The global component of the International Land Coalition (ILC) Rangelands Initiative in partnership with the Land Portal Foundation is organizing an online dialogue from 29 January – 9 February 2018.
Pastoralists in Tanzania face ongoing land tenure insecurity. However, notable progress in improving land tenure security for pastoral women has been witnessed following the adoption of a more facilitating land tenure policy and legal framework in the past 20 years.
The PROCASUR Corporation in Africa in collaboration with the International Fund for Agricultural Development (IFAD) have partnered with the International Land Coalition, ILRI and the Resource Conflict Institute (RECONCILE) to present the Learning Initiative (LI): ‘Innovative practices and tools to reduce land use conflicts between farmers and livestock keepers’. The event is taking place in Kenya and Tanzania, between 22 September and 1 October 2017.
On 11 July 2017, the International Livestock Research Institute (ILRI) in collaboration with the State Department of Livestock (SDL) – Government of Kenya and the Africa Drylands Institute of Sustainability (ADIS) of the University of Nairobi, organized and facilitated a stakeholders’ workshop to showcase the different models used in establishing market information systems and identify ways of working together to achieve sustainable livestock market information systems.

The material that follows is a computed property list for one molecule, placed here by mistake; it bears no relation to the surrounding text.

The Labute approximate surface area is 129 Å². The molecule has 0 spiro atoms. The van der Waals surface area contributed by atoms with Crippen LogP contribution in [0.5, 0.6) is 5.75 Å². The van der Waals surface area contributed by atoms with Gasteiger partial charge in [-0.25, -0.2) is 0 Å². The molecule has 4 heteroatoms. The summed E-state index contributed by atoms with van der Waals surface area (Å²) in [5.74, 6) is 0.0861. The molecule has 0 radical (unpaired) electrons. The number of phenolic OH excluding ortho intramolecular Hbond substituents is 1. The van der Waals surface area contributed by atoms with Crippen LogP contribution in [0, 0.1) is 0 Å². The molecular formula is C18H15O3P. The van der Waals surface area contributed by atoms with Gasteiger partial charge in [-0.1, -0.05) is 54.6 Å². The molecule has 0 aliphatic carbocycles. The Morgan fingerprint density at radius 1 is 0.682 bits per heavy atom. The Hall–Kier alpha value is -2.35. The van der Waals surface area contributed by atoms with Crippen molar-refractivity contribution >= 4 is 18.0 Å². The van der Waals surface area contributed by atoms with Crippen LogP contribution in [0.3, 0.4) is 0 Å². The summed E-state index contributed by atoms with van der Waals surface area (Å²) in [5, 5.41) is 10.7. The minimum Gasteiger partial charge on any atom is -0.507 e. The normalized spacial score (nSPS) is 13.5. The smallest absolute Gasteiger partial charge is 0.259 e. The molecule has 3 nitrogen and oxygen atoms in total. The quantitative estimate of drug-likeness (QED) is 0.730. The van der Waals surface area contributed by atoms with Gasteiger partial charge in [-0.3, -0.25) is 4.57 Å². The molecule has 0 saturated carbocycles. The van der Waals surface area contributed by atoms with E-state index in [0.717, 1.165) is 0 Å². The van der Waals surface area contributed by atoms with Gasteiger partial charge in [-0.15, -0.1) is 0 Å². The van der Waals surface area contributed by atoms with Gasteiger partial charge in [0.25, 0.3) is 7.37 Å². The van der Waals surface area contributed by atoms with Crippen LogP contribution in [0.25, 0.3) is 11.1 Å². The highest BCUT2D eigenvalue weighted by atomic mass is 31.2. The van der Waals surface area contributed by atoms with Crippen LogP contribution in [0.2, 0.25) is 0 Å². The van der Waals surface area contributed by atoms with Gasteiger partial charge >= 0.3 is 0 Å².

A recent study by scientists from the International Livestock Research Institute (ILRI) and partners has identified that the principles of adaptive co-management provides guidance for the design of effective landscape-level governance in dryland pastoral settings. The newly published article draws attention to the cross-scale and cross-level interactions in rangelands and how these affect governance of the landscapes.
In December 2015, the International Livestock Research Institute (ILRI) and the Ministry of Agriculture, Livestock and Fisheries (MALF) in Tanzania signed a collaborative research agreement to jointly implement the third phase of the Sustainable Rangeland Management Project (SRMP), in which the key innovation of the is joint village land use planning, to secure resources such as grazing areas shared across village boundaries.
Livestock routes are essential to herders in eastern Africa, who use them to access water, feed and markets. But, political and economic marginalization is putting pressure on the natural resources pastoralists rely on, causing conflicts and loss of value. Mapping current land uses has improved stakeholders’ understanding of how to protect the mobility of livestock and people as is required for sustainable pastoral systems.